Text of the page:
Anat Cohen: Time To Blossom
"The songs in Poetica, yeah, there are four Israeli songs on the record. So I would say it's influenced by the music of Israel, but mostly from the music that I grew up with. Even the Jacques Brel song ["La Chanson des Vieux Amants ] is a song I listened to growing up. They're definitely songs from the more traditional Jewish, from "Nigunim to more modern things like the first song on the record ["Agada Yapanit (A Japanese Tale)].
"I'm very pleased with the results. And very pleased with the musicians on both of these. On Poetica, Omer Avital was a big part of the process of making the album. I suggested the songs. We figured out some of them together. Because the clarinet is so associated with classical music, we thought [the arrangements] would enhance the sound of the wood of the clarinet with some strings. He did great. He arranged all the string arrangements on the record. With Omer playing and Jason Linder and Daniel Freedman [drums], these are people I have been listening to ever since I came to New York City. I've gotten to play with them quite a bit. I couldn't think of better people to put the spirit of jazz which will be the interaction and the flexibility to embrace any song and make it build, no matter what style.
She's likewise pleased with Noir. "When you have Ted Nash on the saxophone and my brother Avishai on the trumpet, people that really have character on their instrument, they give character to the written parts; really make music out of their parts, all the people in the orchestra. When the moment comes for them to speak up they are so strong with their personality that it is such a joy to hear that.
Cohen says she's unsure how the music will be categorized, but it contains the basic elements of jazz, even within the arranged structures. Some tunes swing, others are more melodic. But the quality of the music is more important than the label. "In today's scene in New York, there are so many things that are happening, so many jazz musicians are doing so many variations of music. I don't know that because they are jazz musicians playing good music that it makes jazz. I'm sure somebody would like to define it. I would call it jazz because I'm playing it in a jazz quartet, even though the improvisations on Poetics are quite lyrical. There's still a lot of improvisation, even thought it might not be so obvious that they are improvisations.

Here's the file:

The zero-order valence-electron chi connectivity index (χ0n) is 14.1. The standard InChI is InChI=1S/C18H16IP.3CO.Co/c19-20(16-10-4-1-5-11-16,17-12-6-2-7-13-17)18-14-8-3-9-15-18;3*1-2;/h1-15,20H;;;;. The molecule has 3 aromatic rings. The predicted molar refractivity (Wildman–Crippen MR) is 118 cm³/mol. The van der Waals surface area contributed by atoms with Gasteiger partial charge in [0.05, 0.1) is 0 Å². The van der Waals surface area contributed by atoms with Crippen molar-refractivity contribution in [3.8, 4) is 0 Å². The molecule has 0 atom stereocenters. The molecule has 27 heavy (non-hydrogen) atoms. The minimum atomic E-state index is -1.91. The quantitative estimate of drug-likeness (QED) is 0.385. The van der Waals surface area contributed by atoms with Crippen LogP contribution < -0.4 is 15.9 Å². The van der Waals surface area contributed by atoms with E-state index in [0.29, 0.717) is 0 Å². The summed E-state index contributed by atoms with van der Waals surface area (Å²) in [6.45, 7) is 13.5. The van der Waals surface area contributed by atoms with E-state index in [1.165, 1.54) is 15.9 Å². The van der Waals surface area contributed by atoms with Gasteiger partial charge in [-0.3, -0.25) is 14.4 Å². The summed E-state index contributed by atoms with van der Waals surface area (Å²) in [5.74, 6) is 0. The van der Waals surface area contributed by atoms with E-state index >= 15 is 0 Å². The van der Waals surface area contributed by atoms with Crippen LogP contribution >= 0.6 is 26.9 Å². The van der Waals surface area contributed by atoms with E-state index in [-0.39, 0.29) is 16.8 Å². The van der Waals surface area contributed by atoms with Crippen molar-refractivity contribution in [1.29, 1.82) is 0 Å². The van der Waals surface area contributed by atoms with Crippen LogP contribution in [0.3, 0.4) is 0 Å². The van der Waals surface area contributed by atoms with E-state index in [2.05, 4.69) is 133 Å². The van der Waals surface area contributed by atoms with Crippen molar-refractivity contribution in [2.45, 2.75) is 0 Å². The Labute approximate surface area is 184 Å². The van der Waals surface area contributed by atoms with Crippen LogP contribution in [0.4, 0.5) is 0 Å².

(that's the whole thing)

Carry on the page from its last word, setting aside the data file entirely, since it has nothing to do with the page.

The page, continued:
"I'm very, very happy. It was an incredible experience to record it. Oded Lev-Ari has been my friend ever since high school. I was very happy to try to make a project like that with him. I think he exceeded any expectations. He did a remarkable job on the arrangements. I'm very thrilled with what he wrote and I'm thrilled with the choice of musicians and the performance. Standing in front of a band like that is very thrilling, Cohen says.
The albums are already receiving praise among the critics and Cohen will be touring with a small group through the summer, playing some of that music and mixing in others.
Born in Tel Aviv, Cohen started clarinet studies at age twelve, and played jazz on clarinet for the first time in her Jaffa conservatory's Dixieland band. At sixteen she joined the school's big band and learned to play the tenor saxophone. She entered Thelma Yelin High School for the Arts, where she majored in jazz. She knew Lev-Ari from those days. "We were both in the jazz major, studying jazz. The first year they started the jazz major in the high school, we were the guinea pigs of the school. That's where we met. We stayed friends for all these years and ended up in a musical project.
After graduation, she served her mandatory Israeli military service duty from 1993-95, playing tenor saxophone in the Israeli Air Force band. Eventually, In 1996, she headed to Berklee College of Music in Boston. It not only connected her with the American music scene, but it exposed her to music from other cultures. And it also brought her back to the clarinet, an instrument she played, but got away from for practical, not musical, considerations.
"My first woodwind instrument was the clarinet. I left it for a few years when I started to play jazz, because the clarinet was quite a bit out of fashion for a little while. People were not interested in me playing clarinet. They didn't care which saxophone I'd bring, as long as I didn't bring the clarinet. I kept playing in big bands, so it was always a doubling instrument, but I wasn't really paying too much attention to it. The first person that put the light on for me was Phil Wilson at Berklee. He heard me dabbling in it there and said, 'You should play the clarinet. It's really your voice.' It gave me the idea to try. He made me improvise on the clarinet. I wasn't really using it as jazz before, says Cohen.